Find Information About:

Drugs & Supplements

Get information and reviews on prescription drugs, over-the-counter medications, vitamins, and supplements. Search by name or medical condition.

Pill Identifier

Pill Identifier

Having trouble identifying your pills?

Enter the shape, color, or imprint of your prescription or OTC drug. Our pill identification tool will display pictures that you can compare to your pill.

Get Started

My Medicine

Save your medicine, check interactions, sign up for FDA alerts, create family profiles and more.

Get Started

WebMD Health Experts and Community

Talk to health experts and other people like you in WebMD's Communities. It's a safe forum where you can create or participate in support groups and discussions about health topics that interest you.

  • Second Opinion

    Second Opinion

    Read expert perspectives on popular health topics.

  • Community


    Connect with people like you, and get expert guidance on living a healthy life.

Got a health question? Get answers provided by leading organizations, doctors, and experts.

Get Answers

Sign up to receive WebMD's award-winning content delivered to your inbox.

Sign Up

Healthy Cats

Font Size

Adding Another Cat to Your Home

Expert help to ensure all of your cats get along.
By Carol Bryant
WebMD Pet Health Feature

You’ve decided it’s time to add a new cat to your life. But what about the cat or cats you already have?

Whether a spunky kitten or a frisky adult cat is moving in, here's advice to help minimize the hissing and scratching during the transition and to help your new and present cat(s) become BFFs -- best feline friends.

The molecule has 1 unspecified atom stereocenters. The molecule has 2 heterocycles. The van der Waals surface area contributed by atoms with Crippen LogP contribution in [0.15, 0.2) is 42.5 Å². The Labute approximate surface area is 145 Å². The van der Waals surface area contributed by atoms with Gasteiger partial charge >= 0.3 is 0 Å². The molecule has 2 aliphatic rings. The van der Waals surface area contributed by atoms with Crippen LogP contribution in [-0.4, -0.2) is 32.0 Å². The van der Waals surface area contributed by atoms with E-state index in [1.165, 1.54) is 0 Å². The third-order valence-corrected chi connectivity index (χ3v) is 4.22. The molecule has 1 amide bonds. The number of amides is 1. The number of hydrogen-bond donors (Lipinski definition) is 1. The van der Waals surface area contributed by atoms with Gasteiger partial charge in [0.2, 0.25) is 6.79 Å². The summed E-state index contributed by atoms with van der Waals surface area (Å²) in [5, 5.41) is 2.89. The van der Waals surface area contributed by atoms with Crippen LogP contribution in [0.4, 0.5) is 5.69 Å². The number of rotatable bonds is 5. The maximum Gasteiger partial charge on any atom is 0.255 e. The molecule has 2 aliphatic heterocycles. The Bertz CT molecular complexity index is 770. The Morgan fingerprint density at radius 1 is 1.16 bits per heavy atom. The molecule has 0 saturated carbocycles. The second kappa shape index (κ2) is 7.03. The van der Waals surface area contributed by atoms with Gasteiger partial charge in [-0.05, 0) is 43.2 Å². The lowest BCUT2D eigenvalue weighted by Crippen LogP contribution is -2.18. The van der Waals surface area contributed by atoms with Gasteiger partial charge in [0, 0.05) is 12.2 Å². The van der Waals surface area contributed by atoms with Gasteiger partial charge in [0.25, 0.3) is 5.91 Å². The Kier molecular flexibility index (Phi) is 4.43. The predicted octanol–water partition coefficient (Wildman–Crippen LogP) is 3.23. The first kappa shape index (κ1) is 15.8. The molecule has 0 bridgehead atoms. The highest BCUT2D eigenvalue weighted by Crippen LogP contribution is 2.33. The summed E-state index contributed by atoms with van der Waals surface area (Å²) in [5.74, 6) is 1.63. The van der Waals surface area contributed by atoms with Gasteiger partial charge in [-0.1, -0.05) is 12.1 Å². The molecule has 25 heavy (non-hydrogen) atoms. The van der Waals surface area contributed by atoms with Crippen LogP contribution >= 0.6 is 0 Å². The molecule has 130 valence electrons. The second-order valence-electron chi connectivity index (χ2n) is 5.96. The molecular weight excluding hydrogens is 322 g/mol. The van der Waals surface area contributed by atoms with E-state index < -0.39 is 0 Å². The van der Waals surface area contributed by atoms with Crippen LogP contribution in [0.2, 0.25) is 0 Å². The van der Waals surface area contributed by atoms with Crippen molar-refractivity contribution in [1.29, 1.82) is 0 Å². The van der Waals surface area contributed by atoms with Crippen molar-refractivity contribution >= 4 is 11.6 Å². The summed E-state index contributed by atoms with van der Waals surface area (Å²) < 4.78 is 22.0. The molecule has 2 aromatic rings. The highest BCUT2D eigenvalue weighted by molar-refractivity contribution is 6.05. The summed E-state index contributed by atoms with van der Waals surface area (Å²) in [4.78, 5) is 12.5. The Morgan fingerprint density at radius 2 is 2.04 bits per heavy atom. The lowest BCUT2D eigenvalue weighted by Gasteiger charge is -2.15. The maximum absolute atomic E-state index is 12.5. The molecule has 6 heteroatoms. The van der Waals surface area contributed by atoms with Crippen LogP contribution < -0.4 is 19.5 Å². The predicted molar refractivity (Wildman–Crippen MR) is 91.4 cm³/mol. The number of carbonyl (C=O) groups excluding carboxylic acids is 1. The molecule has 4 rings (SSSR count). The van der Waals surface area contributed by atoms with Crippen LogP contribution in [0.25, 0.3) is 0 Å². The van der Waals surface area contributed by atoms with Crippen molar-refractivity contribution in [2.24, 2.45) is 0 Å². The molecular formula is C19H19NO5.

Recommended Related to Cats

Cats and Scratching: Practical Tips for Owners

Cats like to scratch. They scratch during play. They scratch while stretching. They scratch to mark territory or as a threatening signal other cats. And because cats’ claws need regular sharpening, cats scratch on things to remove frayed, worn outer claws and expose new, sharper claws. Unfortunately, all this scratching can cause a lot of damage to furniture, drapes and carpeting!

Read the Cats and Scratching: Practical Tips for Owners article > >

Make Sure You’re All Ready

Before you get another cat, think about the personality of the cat or cats you already have. Diana L. Guerrero author of Resources for Crisis Management for Animal Care Facilities, says the decision to add a new cat should be based on your present cat's personality and its predisposition toward other animals.

Next, consider whether you are ready to be excluded (temporarily) from the pack.

Christine Pellicano, owner and operator of Aunt Christine's Little Dog House in New York, says, “Always be prepared to lose a bond with a cat that has been an only cat when you introduce a new one. The cats tend to seek each other out to your exclusion for a while -- sometimes an entire year. You can feel left out."

Prepare Your Home and Cats

Preparing your home and your other cats will take time, consistency, and patience. “Prep the home by selecting an area for a neutral zone," Guerrero says. "If you have a screened-in porch, this can be an ideal location because the cats can view and smell each other without the chance of an altercation.”

Steps to take include:

  • Provide room to retreat. Have cat trees and shelves on multiple levels as areas of escape and retreat for safety.
  • Add another litter box. This stops litter box avoidance and marking tendencies that may occur with the addition of a new cat.
  • Get scratching posts. At first, your cats may claw more. So have scratching posts available.

First Impressions

"Give the new kitty a towel or toy that belongs to your current cat. It should have your cat’s scent on it," says Michele Hollow of South Orange, N.J., author of The Everything Guide to Working with Animals.

1 | 2 | 3

Today on WebMD

cat at table
What's safe for them to eat?
Maine Coon cat breed
What they do and why cats have them.
Kitten in litterbox
How to solve them.
cat meowing
Why some cats are so talkative
cat on couch
Kitten using litter box
sleeping kitten
sad kitten looking at milk glass
cat at table
muddy dog on white sofa
Maine Coon cat breed
Pets: Behavior Problems in Cats